Recent shifts in practice towards restrictive transfusion strategies in hospitalized patients with anemia have been made without clear and convincing evidence concerning the potential adverse effects on fatigue and functional outcomes. This is important because anemia increases the tendency to become fatigued at any given level of activity (fatigability), increasing fatigue and decreasing activity, which may ultimately impair functional outcomes. Given this, the goals of transfusion may include reducing fatigability, minimizing fatigue and increasing activity, which should be expected to improve functional outcomes. Thus, data on the effects of transfusion on fatigue, activity, and fatigability could inform the design of new transfusion strategies that may improve patient outcomes. One example is symptom-driven transfusion, in which patients would be transfused based on their symptoms, such as fatigue. Therefore, this proposal will 1) provide data for hospitalized patients on the effects of transfusion on fatigue, activity levels, and fatigability, and 2) create and validate a new fatigability instrument that can be used in future studies to measure fatigue, activity, and fatigability in patients, and identify those most likely to benefit from a transfusion. The knowledge acquired through this K23 proposal will fill critical gaps in the understanding of how transfusion affects fatigue as the primary and most significant symptom of anemia, activity as an important clinical outcome, and fatigability as a key mediator of effects on both fatigue and activity. This understanding can improve transfusion practice and ultimately outcomes for hospitalized patients with anemia, by providing evidence that helps clinicians and patients better weigh the potential benefits of transfusion on fatigue, activity, and fatigability, against the risks of unnecessary transfusion during hospitalization. Moreover, this K23 will support additional training in advanced biostatistics and quantitative data analysis, research methodology, and clinical training in the workup, treatment, and management of anemia. These activities, under the guidance and support of a strong mentorship team, will allow me to develop scientifically and professionally, so that at the end of this K23 award period I will be prepared to use the data collected to apply for an RO1 to support an RCT that I would lead as an independent investigator. This planned RCT would build on the data and scientific foundation established as part of this K23, and would compare symptom-driven transfusion to the current practice of uniform restrictive transfusion practice based on Hb alone, using fatigue, activity, and fatigability as outcomes. Therefore, through the training, mentoring, and research experience of this award, I will position myself to become an independent researcher and a leader in how transfusion affects important patient-reported and clinical outcomes in hospitalized patients with anemia. Additionally, I will set myself up to be a leader in the future who studies how new and emerging therapies affect and can improve the health outcomes of hospitalized patients with anemia.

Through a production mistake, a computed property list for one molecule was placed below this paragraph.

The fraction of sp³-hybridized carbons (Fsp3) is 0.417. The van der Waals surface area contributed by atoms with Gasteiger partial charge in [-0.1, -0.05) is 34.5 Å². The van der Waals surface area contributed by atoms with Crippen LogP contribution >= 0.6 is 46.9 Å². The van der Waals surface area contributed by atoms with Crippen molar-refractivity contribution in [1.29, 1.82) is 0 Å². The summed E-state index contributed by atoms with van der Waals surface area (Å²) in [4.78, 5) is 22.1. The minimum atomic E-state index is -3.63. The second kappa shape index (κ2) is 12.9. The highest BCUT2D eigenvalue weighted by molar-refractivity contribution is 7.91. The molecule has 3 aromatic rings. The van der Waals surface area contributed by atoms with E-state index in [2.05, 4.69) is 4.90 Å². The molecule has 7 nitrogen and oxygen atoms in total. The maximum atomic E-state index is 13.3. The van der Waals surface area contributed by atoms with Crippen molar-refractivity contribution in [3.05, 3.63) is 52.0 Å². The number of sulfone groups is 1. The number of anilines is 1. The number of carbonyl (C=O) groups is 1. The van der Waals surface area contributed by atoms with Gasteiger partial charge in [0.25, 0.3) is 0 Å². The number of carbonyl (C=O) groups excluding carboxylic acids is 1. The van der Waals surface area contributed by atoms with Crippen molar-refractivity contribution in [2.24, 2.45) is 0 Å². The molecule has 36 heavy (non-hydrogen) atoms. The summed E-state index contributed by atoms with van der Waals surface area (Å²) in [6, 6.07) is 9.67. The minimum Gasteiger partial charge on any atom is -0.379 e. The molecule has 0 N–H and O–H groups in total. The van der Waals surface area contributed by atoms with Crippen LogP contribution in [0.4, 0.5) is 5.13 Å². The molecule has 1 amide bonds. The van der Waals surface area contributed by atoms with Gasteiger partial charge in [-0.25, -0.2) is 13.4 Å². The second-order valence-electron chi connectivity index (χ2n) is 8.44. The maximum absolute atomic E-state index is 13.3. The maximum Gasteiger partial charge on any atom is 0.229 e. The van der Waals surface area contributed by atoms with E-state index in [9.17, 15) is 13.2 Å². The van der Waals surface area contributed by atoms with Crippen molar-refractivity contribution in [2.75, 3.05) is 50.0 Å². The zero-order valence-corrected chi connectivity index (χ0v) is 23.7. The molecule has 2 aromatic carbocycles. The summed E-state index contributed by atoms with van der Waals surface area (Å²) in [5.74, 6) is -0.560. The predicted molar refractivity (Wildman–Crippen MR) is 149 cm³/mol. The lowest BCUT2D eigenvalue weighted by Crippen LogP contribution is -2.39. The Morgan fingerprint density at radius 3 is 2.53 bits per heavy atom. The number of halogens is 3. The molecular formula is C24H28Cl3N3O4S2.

The proposed career development award will enable Dr. Micah Prochaska, MD, MS, Instructor of Medicine, to obtain additional research and career development training to study the effects of red blood cell transfusion during hospitalization on patients' fatigue, activity, and fatigability. This study would contribute to understanding of how transfusion to treat anemia during hospitalization can improve important patient-reported (fatigue) and clinical outcomes (activity and fatigability) after hospital discharge.